Expense Reimbursement Policy: Best Practices
If you’re running a business that requires employees to do things outside of the office, you’ll need an expense reimbursement policy. Understanding the best practices for these policies is important. This applies to creating new policies, or revising existing ones. Learn all about expense reimbursement policies here!
Here’s What We’ll Cover:
What Is an Expense Reimbursement Policy?
An expense reimbursement policy relates to any work-related purchases made by employees. These can be travel expenses or expenses for office supplies. The policy is designed so that when an employee purchases something with their own money the company pays them back. If your company doesn’t operate using a company credit card, you’ll need an expense reimbursement policy.
Best Practices for Expense Reimbursement Policies
If you’re writing or editing an expense reimbursement policy, be sure to follow these practices.
Clearly Outline Reimbursable and Non-Reimbursable Expenses
An important part of creating an expense reimbursement policy is providing clear guidelines. For example, if an employee is traveling for business they should be given clear guidelines on what they will be paid back for. Certain out-of-pocket expenses should not be covered, such as gas for their personal vehicle. Ideally a travel policy will be created to go along with travel expenses.
Work-related expenses need to be well defined. They need to exclude personal expenses. If business expenses include meals, there should be set per diem rates. If the per diem rates are exceeded then the extra costs will be considered personal purchases.
Document the Expense Reimbursement Process
All the parts of the expense reimbursement process need to be well documented. The policy should include ways to track the business expenses of each reimbursable expense. This can include a pre-made expense report as well as itemized receipts. The more documentation that can be provided the easier it makes the job for accounts payable.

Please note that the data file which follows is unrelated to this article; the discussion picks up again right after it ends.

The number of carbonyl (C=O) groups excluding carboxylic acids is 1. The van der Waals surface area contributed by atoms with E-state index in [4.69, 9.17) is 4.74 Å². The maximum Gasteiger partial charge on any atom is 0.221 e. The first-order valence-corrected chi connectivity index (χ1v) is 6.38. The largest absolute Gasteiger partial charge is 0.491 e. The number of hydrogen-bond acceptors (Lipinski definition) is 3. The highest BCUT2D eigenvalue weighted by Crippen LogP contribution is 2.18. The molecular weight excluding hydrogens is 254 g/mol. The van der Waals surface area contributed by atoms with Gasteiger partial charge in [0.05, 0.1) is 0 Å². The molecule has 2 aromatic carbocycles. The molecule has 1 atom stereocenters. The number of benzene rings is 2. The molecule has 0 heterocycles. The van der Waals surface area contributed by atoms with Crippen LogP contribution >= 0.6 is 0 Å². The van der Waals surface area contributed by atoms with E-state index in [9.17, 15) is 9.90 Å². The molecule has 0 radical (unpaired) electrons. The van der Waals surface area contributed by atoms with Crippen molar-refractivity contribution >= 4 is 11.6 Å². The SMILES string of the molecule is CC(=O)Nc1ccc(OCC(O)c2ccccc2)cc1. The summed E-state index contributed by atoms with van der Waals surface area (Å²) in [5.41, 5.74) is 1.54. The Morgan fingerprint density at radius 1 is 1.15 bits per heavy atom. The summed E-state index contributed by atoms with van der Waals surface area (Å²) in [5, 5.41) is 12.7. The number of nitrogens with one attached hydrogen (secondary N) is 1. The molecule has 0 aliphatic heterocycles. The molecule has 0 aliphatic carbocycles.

Set Time Limits
The expense reimbursement process needs to have a set time. The period of time that employees have to turn in expense reports to accounts payable should be outlined. It should be a reasonable amount of time. The time period given should be long enough to let the employee gather all their documentation. However, it shouldn’t be too long, otherwise accounts payable can become backlogged with outdated expenses.
Set Travel Standards
A large part of any business is travel. Understanding what travel expenses for a business trip should be reimbursable is important. Check out some of the standard reimbursable and non-reimbursable expenses below:
- Cost of meals
- Necessary taxi fares
- An airline ticket
- Any business meal with a business connection
- If driving, a standard mileage rate is suggested
- Personal trips
- Personal services
- Excessive expenses
- Personal meals (if no per diem is set)
- Entertainment expenses
Follow IRS Guidelines For Accountable Plans
To help your employees, follow the IRS guidelines for accountable plans. An accountable plan follows IRS regulations for reimbursing employees. These regulations make sure that reimbursed business expenses for employees are not counted as income. Having an established expense reimbursement policy helps employees in the long run. To follow the IRS guidelines certain criteria must be met:
- All business-related expenses must be thoroughly documented
- Expenses must be reported in a timely manner
- Reimbursements must be separated from an employee’s wages
Make Reimbursement Expense Reports Easier to Submit
Paper receipts can be a hassle. To make things easier, try making an electronic documentation system. Templates can be made digitally and distributed to employees. The policy can be housed on a shared drive or cloud database. This allows all employees to have access from anywhere.
Making the process digital is a way to make the process easier for the finance department, as well. It makes document retrieval much easier for the company and employees. If the IRS does an audit, the necessary evidence for either party will be available at an instant. It also makes receipt tracking more manageable.
In businesses of all sizes a good expense reimbursement policy is needed. It helps the business and the employees keep track of what needs to be reimbursed. A well-documented policy keeps everything compliant with the IRS, too. Having a well-documented expense reimbursement policy helps all parties involved. Be sure to keep with the best practices when you write yours!
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